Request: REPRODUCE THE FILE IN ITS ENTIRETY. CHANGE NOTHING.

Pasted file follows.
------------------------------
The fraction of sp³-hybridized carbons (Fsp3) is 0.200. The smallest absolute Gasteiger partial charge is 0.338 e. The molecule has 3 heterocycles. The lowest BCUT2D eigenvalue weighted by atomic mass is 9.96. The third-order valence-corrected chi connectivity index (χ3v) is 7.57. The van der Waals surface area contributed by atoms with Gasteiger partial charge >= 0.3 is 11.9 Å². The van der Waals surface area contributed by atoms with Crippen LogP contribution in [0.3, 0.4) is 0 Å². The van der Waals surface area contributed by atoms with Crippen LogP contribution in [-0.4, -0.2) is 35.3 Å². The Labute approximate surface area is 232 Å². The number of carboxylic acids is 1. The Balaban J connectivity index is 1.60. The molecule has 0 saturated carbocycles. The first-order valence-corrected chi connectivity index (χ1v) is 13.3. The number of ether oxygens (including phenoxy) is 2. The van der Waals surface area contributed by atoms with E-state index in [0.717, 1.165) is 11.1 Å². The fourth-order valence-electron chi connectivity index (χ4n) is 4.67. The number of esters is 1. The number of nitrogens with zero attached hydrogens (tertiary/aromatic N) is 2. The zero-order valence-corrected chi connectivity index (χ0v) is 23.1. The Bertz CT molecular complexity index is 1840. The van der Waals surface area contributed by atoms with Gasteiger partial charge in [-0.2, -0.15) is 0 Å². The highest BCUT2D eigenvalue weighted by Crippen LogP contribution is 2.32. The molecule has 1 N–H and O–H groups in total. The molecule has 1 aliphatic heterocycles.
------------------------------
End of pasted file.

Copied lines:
The fraction of sp³-hybridized carbons (Fsp3) is 0.200. The smallest absolute Gasteiger partial charge is 0.338 e. The molecule has 3 heterocycles. The lowest BCUT2D eigenvalue weighted by atomic mass is 9.96. The third-order valence-corrected chi connectivity index (χ3v) is 7.57. The van der Waals surface area contributed by atoms with Gasteiger partial charge >= 0.3 is 11.9 Å². The van der Waals surface area contributed by atoms with Crippen LogP contribution in [0.3, 0.4) is 0 Å². The van der Waals surface area contributed by atoms with Crippen LogP contribution in [-0.4, -0.2) is 35.3 Å². The Labute approximate surface area is 232 Å². The number of carboxylic acids is 1. The Balaban J connectivity index is 1.60. The molecule has 0 saturated carbocycles. The first-order valence-corrected chi connectivity index (χ1v) is 13.3. The number of ether oxygens (including phenoxy) is 2. The van der Waals surface area contributed by atoms with E-state index in [0.717, 1.165) is 11.1 Å². The fourth-order valence-electron chi connectivity index (χ4n) is 4.67. The number of esters is 1. The number of nitrogens with zero attached hydrogens (tertiary/aromatic N) is 2. The zero-order valence-corrected chi connectivity index (χ0v) is 23.1. The Bertz CT molecular complexity index is 1840. The van der Waals surface area contributed by atoms with Gasteiger partial charge in [-0.2, -0.15) is 0 Å². The highest BCUT2D eigenvalue weighted by Crippen LogP contribution is 2.32. The molecule has 1 N–H and O–H groups in total. The molecule has 1 aliphatic heterocycles.